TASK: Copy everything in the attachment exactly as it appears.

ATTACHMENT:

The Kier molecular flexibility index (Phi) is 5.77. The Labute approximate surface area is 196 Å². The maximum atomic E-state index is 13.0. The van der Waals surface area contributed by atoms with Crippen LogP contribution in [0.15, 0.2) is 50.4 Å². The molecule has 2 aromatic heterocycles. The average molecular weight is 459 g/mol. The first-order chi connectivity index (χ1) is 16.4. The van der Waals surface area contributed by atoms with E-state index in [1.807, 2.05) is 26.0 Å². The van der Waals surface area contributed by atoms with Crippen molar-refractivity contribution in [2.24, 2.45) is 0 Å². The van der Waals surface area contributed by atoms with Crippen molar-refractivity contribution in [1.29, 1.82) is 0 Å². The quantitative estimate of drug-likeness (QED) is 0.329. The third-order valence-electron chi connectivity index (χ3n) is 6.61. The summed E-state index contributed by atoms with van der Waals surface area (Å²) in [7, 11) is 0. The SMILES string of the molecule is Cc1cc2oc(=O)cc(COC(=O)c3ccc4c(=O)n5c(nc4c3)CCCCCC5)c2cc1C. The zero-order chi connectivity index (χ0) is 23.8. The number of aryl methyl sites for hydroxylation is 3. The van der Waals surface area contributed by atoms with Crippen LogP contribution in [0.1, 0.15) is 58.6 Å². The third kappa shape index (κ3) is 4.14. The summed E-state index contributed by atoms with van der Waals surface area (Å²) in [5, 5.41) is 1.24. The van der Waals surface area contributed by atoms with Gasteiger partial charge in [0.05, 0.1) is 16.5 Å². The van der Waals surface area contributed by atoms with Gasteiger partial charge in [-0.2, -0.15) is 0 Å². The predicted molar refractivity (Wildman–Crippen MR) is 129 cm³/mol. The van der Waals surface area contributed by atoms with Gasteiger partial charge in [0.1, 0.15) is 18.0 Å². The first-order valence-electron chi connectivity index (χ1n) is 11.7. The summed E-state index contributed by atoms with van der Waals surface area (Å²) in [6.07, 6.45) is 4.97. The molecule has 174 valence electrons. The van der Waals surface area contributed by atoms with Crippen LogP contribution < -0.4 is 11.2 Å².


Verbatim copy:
The Kier molecular flexibility index (Phi) is 5.77. The Labute approximate surface area is 196 Å². The maximum atomic E-state index is 13.0. The van der Waals surface area contributed by atoms with Crippen LogP contribution in [0.15, 0.2) is 50.4 Å². The molecule has 2 aromatic heterocycles. The average molecular weight is 459 g/mol. The first-order chi connectivity index (χ1) is 16.4. The van der Waals surface area contributed by atoms with E-state index in [1.807, 2.05) is 26.0 Å². The van der Waals surface area contributed by atoms with Crippen molar-refractivity contribution in [2.24, 2.45) is 0 Å². The van der Waals surface area contributed by atoms with Crippen molar-refractivity contribution in [1.29, 1.82) is 0 Å². The quantitative estimate of drug-likeness (QED) is 0.329. The third-order valence-electron chi connectivity index (χ3n) is 6.61. The summed E-state index contributed by atoms with van der Waals surface area (Å²) in [7, 11) is 0. The SMILES string of the molecule is Cc1cc2oc(=O)cc(COC(=O)c3ccc4c(=O)n5c(nc4c3)CCCCCC5)c2cc1C. The zero-order chi connectivity index (χ0) is 23.8. The number of aryl methyl sites for hydroxylation is 3. The van der Waals surface area contributed by atoms with Crippen LogP contribution in [0.1, 0.15) is 58.6 Å². The third kappa shape index (κ3) is 4.14. The summed E-state index contributed by atoms with van der Waals surface area (Å²) in [5, 5.41) is 1.24. The van der Waals surface area contributed by atoms with Gasteiger partial charge in [0.05, 0.1) is 16.5 Å². The van der Waals surface area contributed by atoms with Gasteiger partial charge in [-0.2, -0.15) is 0 Å². The predicted molar refractivity (Wildman–Crippen MR) is 129 cm³/mol. The van der Waals surface area contributed by atoms with Gasteiger partial charge in [0.1, 0.15) is 18.0 Å². The first-order valence-electron chi connectivity index (χ1n) is 11.7. The summed E-state index contributed by atoms with van der Waals surface area (Å²) in [6.07, 6.45) is 4.97. The molecule has 174 valence electrons. The van der Waals surface area contributed by atoms with Crippen LogP contribution < -0.4 is 11.2 Å².